Omakase and Effect

Seafood and Sake near the Transamerica Building

None 3 Photos Kusakabe
Sometimes you want the subtext of your date to be:

“No big deal, just two great-looking people sitting around eating tacos, casually enjoying each other’s company. Yeah. Maybe I’ll touch your knee. We’ll see what happens.”

And sometimes you want that subtext to be more like:

“That’s right, I’m taking you to Kusakabe, that new Japanese spot now open by the Transamerica Building—it’s a serious eight-course omakase situation, because you deserve it.

“And when we approach the counter, we’re going to see some elm and eucalyptus, and I’m going to pull out your chair. Then we’ll say something friendly and respectful to the chef, a Sushi Ran vet, and we’re both going to be a little on edge but only because we know something good is about to happen.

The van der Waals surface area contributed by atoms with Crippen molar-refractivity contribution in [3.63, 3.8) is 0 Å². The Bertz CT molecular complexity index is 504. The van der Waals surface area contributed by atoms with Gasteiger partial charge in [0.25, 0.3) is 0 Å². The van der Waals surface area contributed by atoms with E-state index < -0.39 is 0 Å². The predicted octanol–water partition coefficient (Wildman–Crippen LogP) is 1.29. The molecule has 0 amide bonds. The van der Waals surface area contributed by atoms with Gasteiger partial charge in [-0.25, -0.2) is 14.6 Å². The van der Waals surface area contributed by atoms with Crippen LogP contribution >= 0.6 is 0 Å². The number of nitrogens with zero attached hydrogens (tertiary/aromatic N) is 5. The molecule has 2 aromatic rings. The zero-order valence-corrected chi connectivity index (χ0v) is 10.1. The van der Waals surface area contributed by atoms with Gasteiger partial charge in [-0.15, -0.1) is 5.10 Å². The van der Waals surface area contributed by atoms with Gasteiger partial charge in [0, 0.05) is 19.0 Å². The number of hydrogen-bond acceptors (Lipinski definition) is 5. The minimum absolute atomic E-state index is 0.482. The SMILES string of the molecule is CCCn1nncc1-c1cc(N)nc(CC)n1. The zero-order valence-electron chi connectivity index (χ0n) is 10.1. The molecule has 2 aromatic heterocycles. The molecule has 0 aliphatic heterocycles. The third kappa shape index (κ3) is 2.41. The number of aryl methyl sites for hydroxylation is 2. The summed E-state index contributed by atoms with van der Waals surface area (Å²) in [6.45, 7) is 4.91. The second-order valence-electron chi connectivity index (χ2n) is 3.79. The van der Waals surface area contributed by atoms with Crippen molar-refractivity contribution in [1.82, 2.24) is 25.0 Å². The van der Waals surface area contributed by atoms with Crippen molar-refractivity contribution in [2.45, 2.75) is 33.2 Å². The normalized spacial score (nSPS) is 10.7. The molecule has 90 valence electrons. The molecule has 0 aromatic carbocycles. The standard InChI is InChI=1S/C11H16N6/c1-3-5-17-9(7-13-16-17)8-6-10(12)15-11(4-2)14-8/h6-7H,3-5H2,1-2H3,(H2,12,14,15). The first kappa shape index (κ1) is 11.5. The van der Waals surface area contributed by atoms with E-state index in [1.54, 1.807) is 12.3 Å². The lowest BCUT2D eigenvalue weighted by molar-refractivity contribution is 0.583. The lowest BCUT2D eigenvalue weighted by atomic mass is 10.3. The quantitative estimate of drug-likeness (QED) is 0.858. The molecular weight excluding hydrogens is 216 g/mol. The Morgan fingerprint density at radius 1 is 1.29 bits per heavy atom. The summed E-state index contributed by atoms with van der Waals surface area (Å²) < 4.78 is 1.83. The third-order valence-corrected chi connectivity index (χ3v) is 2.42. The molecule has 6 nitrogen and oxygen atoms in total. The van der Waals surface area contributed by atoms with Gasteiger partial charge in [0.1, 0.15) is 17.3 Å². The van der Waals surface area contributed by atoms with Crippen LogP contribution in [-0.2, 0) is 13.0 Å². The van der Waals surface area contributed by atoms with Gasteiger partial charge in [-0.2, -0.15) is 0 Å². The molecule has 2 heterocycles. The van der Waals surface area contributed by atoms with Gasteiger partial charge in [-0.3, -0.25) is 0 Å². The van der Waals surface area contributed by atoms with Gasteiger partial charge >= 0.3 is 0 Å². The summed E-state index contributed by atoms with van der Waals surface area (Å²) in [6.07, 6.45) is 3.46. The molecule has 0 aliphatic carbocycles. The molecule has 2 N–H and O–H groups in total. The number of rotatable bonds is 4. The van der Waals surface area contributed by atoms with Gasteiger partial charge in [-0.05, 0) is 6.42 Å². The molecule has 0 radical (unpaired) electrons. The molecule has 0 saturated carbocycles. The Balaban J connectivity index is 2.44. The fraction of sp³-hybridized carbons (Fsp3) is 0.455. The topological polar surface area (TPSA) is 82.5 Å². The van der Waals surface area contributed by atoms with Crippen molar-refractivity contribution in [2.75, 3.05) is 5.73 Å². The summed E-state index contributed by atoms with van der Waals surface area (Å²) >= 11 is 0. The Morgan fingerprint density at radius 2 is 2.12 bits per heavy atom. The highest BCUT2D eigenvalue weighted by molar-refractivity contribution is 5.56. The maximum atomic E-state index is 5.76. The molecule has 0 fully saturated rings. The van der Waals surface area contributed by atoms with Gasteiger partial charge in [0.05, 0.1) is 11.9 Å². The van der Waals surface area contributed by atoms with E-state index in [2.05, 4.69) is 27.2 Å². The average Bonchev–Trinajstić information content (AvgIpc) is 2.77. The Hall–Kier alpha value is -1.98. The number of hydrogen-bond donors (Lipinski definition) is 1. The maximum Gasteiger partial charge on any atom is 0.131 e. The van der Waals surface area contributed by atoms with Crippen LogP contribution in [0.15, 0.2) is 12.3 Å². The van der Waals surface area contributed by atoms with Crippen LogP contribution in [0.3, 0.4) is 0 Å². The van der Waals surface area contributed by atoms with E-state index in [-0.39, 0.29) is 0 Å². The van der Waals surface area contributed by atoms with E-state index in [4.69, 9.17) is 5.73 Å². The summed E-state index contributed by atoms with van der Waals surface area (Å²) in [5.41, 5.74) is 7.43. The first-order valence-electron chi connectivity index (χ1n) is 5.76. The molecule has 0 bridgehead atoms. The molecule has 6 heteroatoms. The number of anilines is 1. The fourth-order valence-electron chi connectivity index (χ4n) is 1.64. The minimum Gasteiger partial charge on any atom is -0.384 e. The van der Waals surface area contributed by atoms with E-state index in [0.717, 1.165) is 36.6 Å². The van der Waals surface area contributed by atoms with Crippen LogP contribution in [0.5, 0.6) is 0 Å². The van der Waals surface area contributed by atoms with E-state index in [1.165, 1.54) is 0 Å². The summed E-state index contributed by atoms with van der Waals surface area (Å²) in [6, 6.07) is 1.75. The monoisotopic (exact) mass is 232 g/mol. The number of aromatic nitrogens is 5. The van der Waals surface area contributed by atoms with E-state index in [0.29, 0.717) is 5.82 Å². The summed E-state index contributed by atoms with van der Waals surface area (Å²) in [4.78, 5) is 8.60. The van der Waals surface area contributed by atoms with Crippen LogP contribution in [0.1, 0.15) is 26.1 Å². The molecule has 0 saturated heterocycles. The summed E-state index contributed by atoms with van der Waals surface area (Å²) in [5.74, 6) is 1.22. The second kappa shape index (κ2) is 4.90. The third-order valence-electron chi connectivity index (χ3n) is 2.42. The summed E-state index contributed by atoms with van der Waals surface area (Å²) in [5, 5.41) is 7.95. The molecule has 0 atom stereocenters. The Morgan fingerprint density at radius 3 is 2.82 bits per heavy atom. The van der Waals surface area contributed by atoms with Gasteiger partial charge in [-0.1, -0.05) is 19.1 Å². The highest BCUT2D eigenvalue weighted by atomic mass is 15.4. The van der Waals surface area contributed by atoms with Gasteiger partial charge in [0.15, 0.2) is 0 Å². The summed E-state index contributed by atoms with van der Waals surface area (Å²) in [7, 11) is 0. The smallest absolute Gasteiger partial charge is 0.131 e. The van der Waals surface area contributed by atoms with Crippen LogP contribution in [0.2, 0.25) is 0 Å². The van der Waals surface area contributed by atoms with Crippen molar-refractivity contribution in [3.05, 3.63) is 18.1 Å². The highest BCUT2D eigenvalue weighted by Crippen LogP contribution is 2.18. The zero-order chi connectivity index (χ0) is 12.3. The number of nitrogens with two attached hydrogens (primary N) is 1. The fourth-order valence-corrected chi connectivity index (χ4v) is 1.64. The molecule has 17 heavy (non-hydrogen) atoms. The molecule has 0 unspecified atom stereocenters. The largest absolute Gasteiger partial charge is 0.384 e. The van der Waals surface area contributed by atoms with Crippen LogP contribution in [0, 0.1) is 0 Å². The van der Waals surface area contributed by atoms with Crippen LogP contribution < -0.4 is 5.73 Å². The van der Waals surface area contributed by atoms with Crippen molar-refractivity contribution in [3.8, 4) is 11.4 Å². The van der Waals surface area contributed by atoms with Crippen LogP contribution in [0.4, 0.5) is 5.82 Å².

“And then it’ll start. Eight or nine courses of whatever the chef has deemed worthy of our palates tonight. At some point we’ll meet the sommelier and the sake sommelier—yes, did I not mention? It’s two different people—and they’ll make important things happen for us.

“And then if we want more, there’s an actual menu, too, so maybe some salmon roe or wild-caught horse mackerel.

“Oh, and it’s kind of interesting. Everything here is kaiseki-style, which means the number five is big—five colors, five tastes, five preparation methods.”

Great subtext.

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